We tend to think of the suburbs as middle class utopias. When people think of the American Dream they usually draw up a picture of a home with a picket white fence in the suburb. Poverty is usually left to inner cities and crammed multi-family dwellings. So it might come as a surprise that over the last decade the fastest growing segment of poverty occurred in the suburbs. It occurred in this market as people were driven out of city centers where prices surged and people were driven further outside of the city. In the past, this push out was usually done by choice for quality of life and family purposes. This time, it has happened by economic force and poverty in the suburbs is exploding. This goes hand in hand with the shrinking middle class.
The Millennial Conundrum: Millennials are bogged down by massive student debt and confiscatory housing prices.
Millennials are a critical group in terms of where the economy goes in the next few years. The economy largely relies on younger people to spend and purchase consumption items. Think of a young couple buying their first home. That in itself is a big purchase. Then comes big ticket items like refrigerators, a family car, bed, television, and all the trappings of filling a home. Baby boomers followed a very clear script when it came to this consumption behavior. Millennials on the other hand have not. They are largely constrained by a couple of major things that simply were not tied to the previous generation. And what could those be? Millennials are bogged down by student debt and confiscatory housing prices.
The Silent Majority, those Not in the Labor Force: 94,184,000 Adult Americans Not Participating in the Labor Force.
There are roughly 74.9 million baby boomers. Then you have approximately 75.4 million Millennials. Big groups that can sway the election. But how many people are not in the labor force? You have a whopping 94.2 million adult Americans that are not in the labor force. In other words the largest voting bloc of adults is going to be a group that isn’t employed. So think about what issues are going to matter to this group. It is a given that a large part of this cohort comes from older Americans. Those that are concerned with healthcare and Social Security. But you have many in this subsection of America that would like to work but simply cannot find work. We are talking about millions here. So it will be interesting to see how this group will vote one month from now.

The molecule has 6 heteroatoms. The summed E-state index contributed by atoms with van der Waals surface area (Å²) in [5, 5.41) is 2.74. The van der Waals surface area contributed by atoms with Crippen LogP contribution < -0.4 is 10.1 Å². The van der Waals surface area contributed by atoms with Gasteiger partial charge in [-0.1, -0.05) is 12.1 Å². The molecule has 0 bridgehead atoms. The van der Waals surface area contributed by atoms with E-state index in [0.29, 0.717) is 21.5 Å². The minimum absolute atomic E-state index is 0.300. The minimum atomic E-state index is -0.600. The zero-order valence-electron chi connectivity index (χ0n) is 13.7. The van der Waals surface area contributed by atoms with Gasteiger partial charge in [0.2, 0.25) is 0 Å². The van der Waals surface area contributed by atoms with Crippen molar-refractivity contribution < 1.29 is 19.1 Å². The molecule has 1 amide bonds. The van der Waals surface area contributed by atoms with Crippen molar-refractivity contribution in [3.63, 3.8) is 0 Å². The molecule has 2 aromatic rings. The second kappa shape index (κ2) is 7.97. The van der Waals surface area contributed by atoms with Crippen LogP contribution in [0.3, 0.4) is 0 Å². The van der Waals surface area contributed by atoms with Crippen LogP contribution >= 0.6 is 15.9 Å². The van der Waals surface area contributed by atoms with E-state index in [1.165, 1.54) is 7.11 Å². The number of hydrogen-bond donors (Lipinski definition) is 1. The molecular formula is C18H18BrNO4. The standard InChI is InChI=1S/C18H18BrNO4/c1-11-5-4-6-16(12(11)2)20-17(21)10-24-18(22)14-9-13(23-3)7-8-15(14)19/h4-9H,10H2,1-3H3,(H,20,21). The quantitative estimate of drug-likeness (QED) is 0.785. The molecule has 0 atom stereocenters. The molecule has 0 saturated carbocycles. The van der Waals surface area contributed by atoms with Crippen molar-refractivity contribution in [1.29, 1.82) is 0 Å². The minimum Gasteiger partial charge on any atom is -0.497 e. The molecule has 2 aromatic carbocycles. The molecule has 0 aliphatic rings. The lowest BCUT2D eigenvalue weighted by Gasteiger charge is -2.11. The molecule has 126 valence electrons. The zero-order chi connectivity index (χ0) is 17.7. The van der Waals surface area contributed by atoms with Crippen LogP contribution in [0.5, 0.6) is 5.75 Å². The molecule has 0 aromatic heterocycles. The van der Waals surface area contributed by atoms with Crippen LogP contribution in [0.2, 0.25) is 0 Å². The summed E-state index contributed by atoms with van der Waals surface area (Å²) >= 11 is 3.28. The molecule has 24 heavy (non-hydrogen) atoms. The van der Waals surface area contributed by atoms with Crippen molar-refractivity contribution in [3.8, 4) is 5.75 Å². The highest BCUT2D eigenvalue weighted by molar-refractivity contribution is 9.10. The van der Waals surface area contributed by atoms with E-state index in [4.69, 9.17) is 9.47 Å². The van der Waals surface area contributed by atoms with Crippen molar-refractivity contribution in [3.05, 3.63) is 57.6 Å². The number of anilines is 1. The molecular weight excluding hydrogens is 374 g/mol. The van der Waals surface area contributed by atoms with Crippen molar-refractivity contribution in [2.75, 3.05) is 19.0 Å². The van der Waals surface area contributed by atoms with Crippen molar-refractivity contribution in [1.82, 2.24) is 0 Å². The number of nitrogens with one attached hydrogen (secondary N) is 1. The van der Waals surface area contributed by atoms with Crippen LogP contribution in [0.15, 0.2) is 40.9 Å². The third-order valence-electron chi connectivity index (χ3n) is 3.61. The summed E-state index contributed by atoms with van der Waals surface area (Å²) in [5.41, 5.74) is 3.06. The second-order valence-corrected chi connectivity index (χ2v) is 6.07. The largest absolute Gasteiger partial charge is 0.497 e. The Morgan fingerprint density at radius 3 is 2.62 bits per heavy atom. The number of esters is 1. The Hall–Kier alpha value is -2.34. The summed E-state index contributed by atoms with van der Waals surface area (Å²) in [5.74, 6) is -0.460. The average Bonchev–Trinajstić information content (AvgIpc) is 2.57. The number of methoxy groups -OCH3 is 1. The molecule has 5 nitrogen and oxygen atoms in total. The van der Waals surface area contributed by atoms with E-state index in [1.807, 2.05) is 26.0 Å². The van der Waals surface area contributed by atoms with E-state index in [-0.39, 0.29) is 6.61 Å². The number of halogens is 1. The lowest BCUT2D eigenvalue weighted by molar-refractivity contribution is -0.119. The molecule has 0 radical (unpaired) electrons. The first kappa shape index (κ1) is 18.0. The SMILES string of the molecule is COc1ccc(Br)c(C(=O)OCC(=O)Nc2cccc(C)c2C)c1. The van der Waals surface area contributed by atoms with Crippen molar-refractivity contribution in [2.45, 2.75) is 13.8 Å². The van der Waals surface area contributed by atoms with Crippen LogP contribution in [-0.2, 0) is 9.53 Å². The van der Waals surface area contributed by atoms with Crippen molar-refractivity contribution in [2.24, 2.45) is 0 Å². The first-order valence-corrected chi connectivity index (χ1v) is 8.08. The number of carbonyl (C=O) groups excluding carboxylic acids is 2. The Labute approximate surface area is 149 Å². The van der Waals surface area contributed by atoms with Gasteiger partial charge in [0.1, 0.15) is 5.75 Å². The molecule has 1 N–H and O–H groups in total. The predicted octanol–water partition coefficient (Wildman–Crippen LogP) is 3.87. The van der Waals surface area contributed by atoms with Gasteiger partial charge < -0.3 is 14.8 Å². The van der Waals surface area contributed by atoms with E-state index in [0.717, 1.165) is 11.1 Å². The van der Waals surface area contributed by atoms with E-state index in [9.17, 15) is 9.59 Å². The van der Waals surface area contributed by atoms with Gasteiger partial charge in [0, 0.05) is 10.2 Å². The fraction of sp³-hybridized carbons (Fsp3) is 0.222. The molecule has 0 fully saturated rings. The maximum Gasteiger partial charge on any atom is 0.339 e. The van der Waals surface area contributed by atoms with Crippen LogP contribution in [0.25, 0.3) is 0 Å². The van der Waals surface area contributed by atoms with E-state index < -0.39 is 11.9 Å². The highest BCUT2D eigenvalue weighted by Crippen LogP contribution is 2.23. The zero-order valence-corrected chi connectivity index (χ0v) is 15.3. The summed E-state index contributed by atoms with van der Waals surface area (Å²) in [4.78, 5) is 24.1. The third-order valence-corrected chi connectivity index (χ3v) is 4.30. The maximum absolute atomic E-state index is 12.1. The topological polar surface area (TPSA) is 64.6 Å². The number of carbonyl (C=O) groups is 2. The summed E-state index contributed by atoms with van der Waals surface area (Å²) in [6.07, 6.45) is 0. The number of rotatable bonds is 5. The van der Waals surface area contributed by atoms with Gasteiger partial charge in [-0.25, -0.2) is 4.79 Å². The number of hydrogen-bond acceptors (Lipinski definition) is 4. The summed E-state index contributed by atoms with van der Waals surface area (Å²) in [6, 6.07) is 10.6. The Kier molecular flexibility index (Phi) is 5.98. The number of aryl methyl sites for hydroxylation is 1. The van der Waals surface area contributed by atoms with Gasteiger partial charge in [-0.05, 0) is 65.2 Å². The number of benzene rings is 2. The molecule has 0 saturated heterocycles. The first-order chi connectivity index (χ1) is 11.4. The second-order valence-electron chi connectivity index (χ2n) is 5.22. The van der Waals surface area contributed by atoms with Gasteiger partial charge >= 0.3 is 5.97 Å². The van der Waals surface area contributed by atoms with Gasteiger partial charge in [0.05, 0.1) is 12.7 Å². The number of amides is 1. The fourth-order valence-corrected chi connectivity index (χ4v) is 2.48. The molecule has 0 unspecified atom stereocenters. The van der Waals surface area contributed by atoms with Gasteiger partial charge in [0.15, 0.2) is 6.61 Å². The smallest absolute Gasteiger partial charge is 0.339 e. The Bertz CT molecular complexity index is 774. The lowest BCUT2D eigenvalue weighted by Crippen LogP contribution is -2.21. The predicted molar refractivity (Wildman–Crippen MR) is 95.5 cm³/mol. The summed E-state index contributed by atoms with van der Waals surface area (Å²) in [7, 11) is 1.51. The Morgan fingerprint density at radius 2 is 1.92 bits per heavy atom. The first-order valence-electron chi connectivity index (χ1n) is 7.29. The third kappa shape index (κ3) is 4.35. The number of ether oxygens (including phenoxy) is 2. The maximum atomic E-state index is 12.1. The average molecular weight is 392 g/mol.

The retirement gamble: 30 percent of American adults have no retirement savings. Half of Americans live paycheck to paycheck.
Retirement angst is a big deal. It probably feels like a bigger deal since older baby boomers are now entering into retirement age in wildebeest like droves. A time that was supposed to be spent sipping ice cold margaritas on the warm beaches of the world is now filled with working retail jobs or trying to pay the rising bills brought on by inflation. Many have now realized that the new retirement scenario means working until you die and are put deep into the ground. Many Americans do not have any sort of retirement savings. This actually makes sense given that half of the country lives paycheck to paycheck. Once the monthly expenses are accounted for, there is little left over to save for retirement. Millions of Americans are realizing that retirement is now one giant gamble.